I first came to MD Anderson in January 2013, after being diagnosed in Florida with acute myeloid leukemia. I didn’t know it at the time, but I would remain in Houston for eight months.
I arrived at MD Anderson on a Tuesday morning, and met with my doctors and underwent tests all week. By late Friday night, I was being admitted to the hospital. My first round of chemotherapy began just a few hours later. I continued to receive treatment at MD Anderson for the next four months, in preparation for a stem cell transplant on April 19, 2013. I stayed in Houston for another 135 days after that, recovering.
My MD Anderson doctors and staff provided me with such outstanding care and guidance over that 8-month period. Many of them became like family to me. When I return for a check-up now, it feels like I’m attending a reunion.
Finding inspiration in other patients
As an MD Anderson patient, you get to know other patients around you — if not by name, then at least by sight. Schedules overlap and faces become familiar. Stories are traded. You observe each other on good days and bad days, through hair loss, weight loss, being tired and praying it will all soon be done.
I vividly recall one friendly couple, who were chatting with the people around them. The husband was leaning against an escalator rail while a friend and I were waiting for my lab appointment one morning. His wife was with him.
The two of them made quite an impression in their Western attire; but what struck me the most were his words. At one point, I heard him say, “I’m a survivor, here for my annual check-up.” I hung on to those words. He gave me hope that one day I would utter that same sentiment. I’ve never forgotten him.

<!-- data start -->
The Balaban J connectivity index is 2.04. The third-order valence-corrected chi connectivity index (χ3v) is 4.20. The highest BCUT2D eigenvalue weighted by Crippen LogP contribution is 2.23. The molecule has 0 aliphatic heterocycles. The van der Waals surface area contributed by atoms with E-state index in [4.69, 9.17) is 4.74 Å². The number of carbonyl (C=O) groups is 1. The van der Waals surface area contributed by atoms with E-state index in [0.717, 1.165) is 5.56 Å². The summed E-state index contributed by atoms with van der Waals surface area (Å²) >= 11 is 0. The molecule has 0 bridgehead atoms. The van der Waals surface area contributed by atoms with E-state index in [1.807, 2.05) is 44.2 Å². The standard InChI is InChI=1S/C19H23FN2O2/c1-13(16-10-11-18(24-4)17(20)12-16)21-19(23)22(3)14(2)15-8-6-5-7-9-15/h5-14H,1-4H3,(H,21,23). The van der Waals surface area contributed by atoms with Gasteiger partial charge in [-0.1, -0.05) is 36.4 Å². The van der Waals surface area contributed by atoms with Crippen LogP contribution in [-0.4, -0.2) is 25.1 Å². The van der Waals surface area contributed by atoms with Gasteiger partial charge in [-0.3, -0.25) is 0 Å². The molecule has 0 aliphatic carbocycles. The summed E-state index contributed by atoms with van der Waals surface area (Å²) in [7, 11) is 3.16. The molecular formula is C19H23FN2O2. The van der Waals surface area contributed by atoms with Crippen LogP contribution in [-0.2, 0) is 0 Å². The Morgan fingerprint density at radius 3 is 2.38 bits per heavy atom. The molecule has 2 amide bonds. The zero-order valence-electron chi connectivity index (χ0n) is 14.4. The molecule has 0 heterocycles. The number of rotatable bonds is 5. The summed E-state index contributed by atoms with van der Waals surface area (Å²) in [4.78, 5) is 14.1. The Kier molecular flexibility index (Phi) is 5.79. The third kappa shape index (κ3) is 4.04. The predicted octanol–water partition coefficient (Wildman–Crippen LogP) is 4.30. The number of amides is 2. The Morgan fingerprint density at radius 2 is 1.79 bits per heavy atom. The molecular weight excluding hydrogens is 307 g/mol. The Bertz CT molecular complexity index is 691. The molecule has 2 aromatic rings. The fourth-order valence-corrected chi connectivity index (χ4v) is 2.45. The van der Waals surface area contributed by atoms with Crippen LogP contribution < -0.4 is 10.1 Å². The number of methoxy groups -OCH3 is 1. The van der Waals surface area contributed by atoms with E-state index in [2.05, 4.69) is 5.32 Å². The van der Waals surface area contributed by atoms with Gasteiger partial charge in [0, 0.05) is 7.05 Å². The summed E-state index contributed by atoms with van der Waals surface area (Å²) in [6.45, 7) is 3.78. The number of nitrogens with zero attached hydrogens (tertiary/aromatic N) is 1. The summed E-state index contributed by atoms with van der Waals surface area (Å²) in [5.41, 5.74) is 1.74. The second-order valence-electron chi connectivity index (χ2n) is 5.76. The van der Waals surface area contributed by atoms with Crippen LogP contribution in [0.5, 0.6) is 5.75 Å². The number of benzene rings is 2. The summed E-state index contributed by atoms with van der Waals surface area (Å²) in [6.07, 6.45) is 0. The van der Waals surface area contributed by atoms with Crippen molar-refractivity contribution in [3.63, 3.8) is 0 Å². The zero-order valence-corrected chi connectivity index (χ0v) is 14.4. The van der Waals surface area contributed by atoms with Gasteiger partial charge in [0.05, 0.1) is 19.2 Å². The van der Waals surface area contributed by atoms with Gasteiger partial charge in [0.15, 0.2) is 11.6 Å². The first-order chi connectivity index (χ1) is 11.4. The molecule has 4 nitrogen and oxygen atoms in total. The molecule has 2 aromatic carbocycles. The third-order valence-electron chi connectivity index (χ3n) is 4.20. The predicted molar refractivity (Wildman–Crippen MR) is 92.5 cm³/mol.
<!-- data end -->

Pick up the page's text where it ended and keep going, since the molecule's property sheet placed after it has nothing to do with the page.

Words to live by
Today, I am proud that I can say that, too. I only return to MD Anderson for my check-ups once a year now. But it took me more frequent visits over the course of several years to get to this point.
Even today, my visits with my doctor are one-on-one and personal. Dr. Richard Champlin, Dr. Sharon Hymes and Dr. Jean Tayar spend whatever time is needed to answer all my questions, which I find very reassuring. And I’m always eager to share what’s new and good in my life.
So, how do I feel about continuing to travel to Texas six years after completing my leukemia treatment? The truth is, I’m thrilled! Although my doctors care for thousands of patients, I always feel like I’m the only patient they have.
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